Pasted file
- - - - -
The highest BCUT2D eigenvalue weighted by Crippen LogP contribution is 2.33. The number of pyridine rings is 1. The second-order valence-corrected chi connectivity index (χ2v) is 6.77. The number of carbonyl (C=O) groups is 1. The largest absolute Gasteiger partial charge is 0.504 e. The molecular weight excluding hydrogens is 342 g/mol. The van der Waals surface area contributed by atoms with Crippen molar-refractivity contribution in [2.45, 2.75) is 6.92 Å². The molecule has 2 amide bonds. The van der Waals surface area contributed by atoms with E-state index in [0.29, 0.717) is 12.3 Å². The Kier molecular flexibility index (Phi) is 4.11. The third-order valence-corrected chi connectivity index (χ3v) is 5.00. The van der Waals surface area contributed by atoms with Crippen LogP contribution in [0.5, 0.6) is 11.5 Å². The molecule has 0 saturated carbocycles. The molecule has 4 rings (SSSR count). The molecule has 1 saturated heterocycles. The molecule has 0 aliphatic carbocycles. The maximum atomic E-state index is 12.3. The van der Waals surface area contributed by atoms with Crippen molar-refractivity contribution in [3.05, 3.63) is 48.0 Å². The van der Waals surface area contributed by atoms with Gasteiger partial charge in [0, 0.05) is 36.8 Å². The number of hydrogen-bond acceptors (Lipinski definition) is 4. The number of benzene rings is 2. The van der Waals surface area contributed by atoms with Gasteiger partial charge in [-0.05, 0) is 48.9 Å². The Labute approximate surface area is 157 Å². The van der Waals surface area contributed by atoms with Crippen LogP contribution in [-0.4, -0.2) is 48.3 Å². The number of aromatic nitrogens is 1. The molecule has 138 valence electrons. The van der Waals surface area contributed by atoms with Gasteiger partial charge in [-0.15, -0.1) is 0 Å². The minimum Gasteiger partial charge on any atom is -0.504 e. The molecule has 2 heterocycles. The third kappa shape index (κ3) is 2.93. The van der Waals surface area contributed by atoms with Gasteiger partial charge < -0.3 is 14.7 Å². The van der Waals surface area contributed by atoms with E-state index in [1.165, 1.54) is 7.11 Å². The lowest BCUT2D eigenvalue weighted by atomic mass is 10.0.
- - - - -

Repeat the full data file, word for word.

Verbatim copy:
The highest BCUT2D eigenvalue weighted by Crippen LogP contribution is 2.33. The number of pyridine rings is 1. The second-order valence-corrected chi connectivity index (χ2v) is 6.77. The number of carbonyl (C=O) groups is 1. The largest absolute Gasteiger partial charge is 0.504 e. The molecular weight excluding hydrogens is 342 g/mol. The van der Waals surface area contributed by atoms with Crippen molar-refractivity contribution in [2.45, 2.75) is 6.92 Å². The molecule has 2 amide bonds. The van der Waals surface area contributed by atoms with E-state index in [0.29, 0.717) is 12.3 Å². The Kier molecular flexibility index (Phi) is 4.11. The third-order valence-corrected chi connectivity index (χ3v) is 5.00. The van der Waals surface area contributed by atoms with Crippen LogP contribution in [0.5, 0.6) is 11.5 Å². The molecule has 0 saturated carbocycles. The molecule has 4 rings (SSSR count). The molecule has 1 saturated heterocycles. The molecule has 0 aliphatic carbocycles. The maximum atomic E-state index is 12.3. The van der Waals surface area contributed by atoms with Crippen molar-refractivity contribution in [3.05, 3.63) is 48.0 Å². The van der Waals surface area contributed by atoms with Gasteiger partial charge in [0, 0.05) is 36.8 Å². The number of hydrogen-bond acceptors (Lipinski definition) is 4. The number of benzene rings is 2. The van der Waals surface area contributed by atoms with Gasteiger partial charge in [-0.05, 0) is 48.9 Å². The Labute approximate surface area is 157 Å². The van der Waals surface area contributed by atoms with Crippen LogP contribution in [-0.4, -0.2) is 48.3 Å². The number of aromatic nitrogens is 1. The molecule has 138 valence electrons. The van der Waals surface area contributed by atoms with Gasteiger partial charge in [-0.15, -0.1) is 0 Å². The minimum Gasteiger partial charge on any atom is -0.504 e. The molecule has 2 heterocycles. The third kappa shape index (κ3) is 2.93. The van der Waals surface area contributed by atoms with Gasteiger partial charge < -0.3 is 14.7 Å². The van der Waals surface area contributed by atoms with E-state index in [1.165, 1.54) is 7.11 Å². The lowest BCUT2D eigenvalue weighted by atomic mass is 10.0.